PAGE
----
“This was unfathomable just a few years ago that this [park] would be here,” he told The Reporter. “I have talked to people all over the place … who come here and say, ‘I can’t believe that’s in Albertville, Alabama…’ It is a game-changer for everybody. I knew it the day Mayor Honea told us his plans.”

As a premiere attraction, Arnold said the park will help him recruit more industry to the area moving forward.

“Companies right now are looking for ways to attract workers and every little thing counts,” he said. “We don’t normally have this conversation up front about quality of life. Our community has got to meet certain criteria [to attract more industry].”

In addition to being in the right market and location, he said industry leaders look at the area’s workforce numbers, which is affected by local attractions and commerce. 

“Once you they figure that stuff out, then it comes down to quality of life. What the [park] will do is attract amenities like restaurants, like other retail… It just adds to the overall quality of life experience that ultimately, they are looking for. That’s just not the first thing they’re looking for.”

Competition for labor force has increased so much that companies are discussing quality of life issues earlier and earlier in the negotiation process, and something like the park that may attract workers is enough to set the area apart from other regions, Arnold said.

With new businesses already moving into the area, many citing the park as a prominent reason, other cities near and far are taking notice.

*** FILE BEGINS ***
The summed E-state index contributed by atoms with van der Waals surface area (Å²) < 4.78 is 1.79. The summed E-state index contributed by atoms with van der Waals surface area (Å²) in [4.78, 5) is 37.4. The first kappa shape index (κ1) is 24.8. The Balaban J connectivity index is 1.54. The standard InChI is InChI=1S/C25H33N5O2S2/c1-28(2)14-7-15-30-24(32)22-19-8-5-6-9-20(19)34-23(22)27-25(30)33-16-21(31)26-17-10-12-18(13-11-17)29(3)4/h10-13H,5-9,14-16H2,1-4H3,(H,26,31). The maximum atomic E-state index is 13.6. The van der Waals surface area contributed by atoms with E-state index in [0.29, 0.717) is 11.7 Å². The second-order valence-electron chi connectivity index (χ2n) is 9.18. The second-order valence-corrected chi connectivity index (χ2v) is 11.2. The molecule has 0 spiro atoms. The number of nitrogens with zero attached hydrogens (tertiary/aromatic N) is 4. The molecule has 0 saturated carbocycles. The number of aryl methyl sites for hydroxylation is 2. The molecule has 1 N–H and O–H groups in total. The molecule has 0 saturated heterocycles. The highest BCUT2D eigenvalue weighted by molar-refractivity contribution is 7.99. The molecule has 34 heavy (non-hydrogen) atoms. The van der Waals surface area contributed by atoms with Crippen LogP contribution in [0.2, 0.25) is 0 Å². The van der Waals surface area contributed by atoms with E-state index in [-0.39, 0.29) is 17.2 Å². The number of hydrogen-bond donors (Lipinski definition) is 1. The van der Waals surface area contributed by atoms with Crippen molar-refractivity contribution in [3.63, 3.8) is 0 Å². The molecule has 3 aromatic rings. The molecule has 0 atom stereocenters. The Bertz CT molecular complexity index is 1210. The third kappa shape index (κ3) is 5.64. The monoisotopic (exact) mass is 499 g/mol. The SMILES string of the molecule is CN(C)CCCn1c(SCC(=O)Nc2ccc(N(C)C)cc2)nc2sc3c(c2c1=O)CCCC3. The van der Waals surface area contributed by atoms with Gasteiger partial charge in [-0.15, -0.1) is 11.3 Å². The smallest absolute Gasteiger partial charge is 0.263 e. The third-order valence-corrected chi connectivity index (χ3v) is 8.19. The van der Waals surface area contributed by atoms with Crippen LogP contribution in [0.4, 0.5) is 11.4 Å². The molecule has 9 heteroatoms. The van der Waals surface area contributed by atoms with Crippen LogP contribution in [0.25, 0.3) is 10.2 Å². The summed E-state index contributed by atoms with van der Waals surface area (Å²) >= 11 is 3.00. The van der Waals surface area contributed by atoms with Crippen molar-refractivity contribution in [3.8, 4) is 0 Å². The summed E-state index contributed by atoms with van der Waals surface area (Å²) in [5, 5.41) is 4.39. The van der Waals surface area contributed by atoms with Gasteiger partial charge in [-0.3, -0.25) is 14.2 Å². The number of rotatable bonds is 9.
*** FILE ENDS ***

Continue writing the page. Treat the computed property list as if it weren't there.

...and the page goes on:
“We’re already seeing the basic, low hanging fruit like the hotels and restaurants, and overtime, those are going to contribute to our ability to recruit manufacturing and business here,” Arnold said.

In addition to the business it attracts, the park itself has contributed to job growth for the area in the hiring of its own staff, which has included over 200 jobs, 30 of which are full time, according to Park General Manager Patrick O’Brien.

Inside the park’s success

“It’s getting national attention, there is no question about it,” O’Brien said. “We get calls from municipalities almost every week. ‘How did you guys do this? What’s the secret?’ From our company perspective, we are a flagship venue.”

When he joined the SMPA team two years ago as park director, O’Brien said he was struck by the City’s vision for what the park could become.

“The thing that struck me about Albertville and the park itself is just growth,” he told The Reporter. “There was a strong appetite for growth and improving quality of life. And those two things really resonated with me.”

O’Brien said his focus has been to provide a clean, safe and fun experience that helps improve the mental and physical health of the community while also generating a positive economic impact for the area.

Coordinating with multiple contractors during the construction phase on top of dealing with the COVID pandemic, O’Brien said the process leading to the grand opening last April wasn’t easy, but it’s been worth it.

“There’s been some challenges for sure, but you know, I think the other theme throughout that journey is perseverance,” he said. “We didn’t really stop. We adapted. Of course, we did,” he said. “We had to change how we operate but we were lucky and very fortunate that the construction continued.”

 Since opening the ball fields last fall, he said the park has been drawing in teams for tournaments from all over the southeast, consistently from three to five hours away and sometimes even as far as California.

“A huge part of why we took this park on was to get a better recreation experience for the kids. So, it’s exciting to see that happen,” he said. “You talk about improving mental and physical health; it’s just, it’s having fun, getting out there competing a little bit, getting some exercise and social engagement, especially coming out of COVID. I think that’s really had a big impact.”